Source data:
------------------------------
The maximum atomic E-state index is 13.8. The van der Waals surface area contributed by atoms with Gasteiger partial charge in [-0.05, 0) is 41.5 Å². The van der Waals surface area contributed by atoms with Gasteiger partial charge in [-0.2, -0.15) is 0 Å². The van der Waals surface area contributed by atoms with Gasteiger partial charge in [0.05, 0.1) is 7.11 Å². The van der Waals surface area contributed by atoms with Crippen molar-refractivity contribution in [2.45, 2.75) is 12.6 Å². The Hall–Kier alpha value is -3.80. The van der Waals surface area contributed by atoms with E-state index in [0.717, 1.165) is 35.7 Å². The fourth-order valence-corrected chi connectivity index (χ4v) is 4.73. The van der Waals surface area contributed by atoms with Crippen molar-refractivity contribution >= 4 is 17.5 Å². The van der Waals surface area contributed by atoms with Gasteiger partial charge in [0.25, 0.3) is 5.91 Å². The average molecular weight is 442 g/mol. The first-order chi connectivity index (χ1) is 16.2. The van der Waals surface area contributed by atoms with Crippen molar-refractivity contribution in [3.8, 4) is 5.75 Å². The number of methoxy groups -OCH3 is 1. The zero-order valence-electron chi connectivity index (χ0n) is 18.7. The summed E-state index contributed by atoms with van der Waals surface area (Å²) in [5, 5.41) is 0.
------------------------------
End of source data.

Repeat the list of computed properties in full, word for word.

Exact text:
The maximum atomic E-state index is 13.8. The van der Waals surface area contributed by atoms with Gasteiger partial charge in [-0.05, 0) is 41.5 Å². The van der Waals surface area contributed by atoms with Gasteiger partial charge in [-0.2, -0.15) is 0 Å². The van der Waals surface area contributed by atoms with Gasteiger partial charge in [0.05, 0.1) is 7.11 Å². The van der Waals surface area contributed by atoms with Crippen molar-refractivity contribution in [2.45, 2.75) is 12.6 Å². The Hall–Kier alpha value is -3.80. The van der Waals surface area contributed by atoms with E-state index in [0.717, 1.165) is 35.7 Å². The fourth-order valence-corrected chi connectivity index (χ4v) is 4.73. The van der Waals surface area contributed by atoms with Crippen molar-refractivity contribution >= 4 is 17.5 Å². The van der Waals surface area contributed by atoms with Gasteiger partial charge in [0.25, 0.3) is 5.91 Å². The average molecular weight is 442 g/mol. The first-order chi connectivity index (χ1) is 16.2. The van der Waals surface area contributed by atoms with Crippen molar-refractivity contribution in [3.8, 4) is 5.75 Å². The number of methoxy groups -OCH3 is 1. The zero-order valence-electron chi connectivity index (χ0n) is 18.7. The summed E-state index contributed by atoms with van der Waals surface area (Å²) in [5, 5.41) is 0.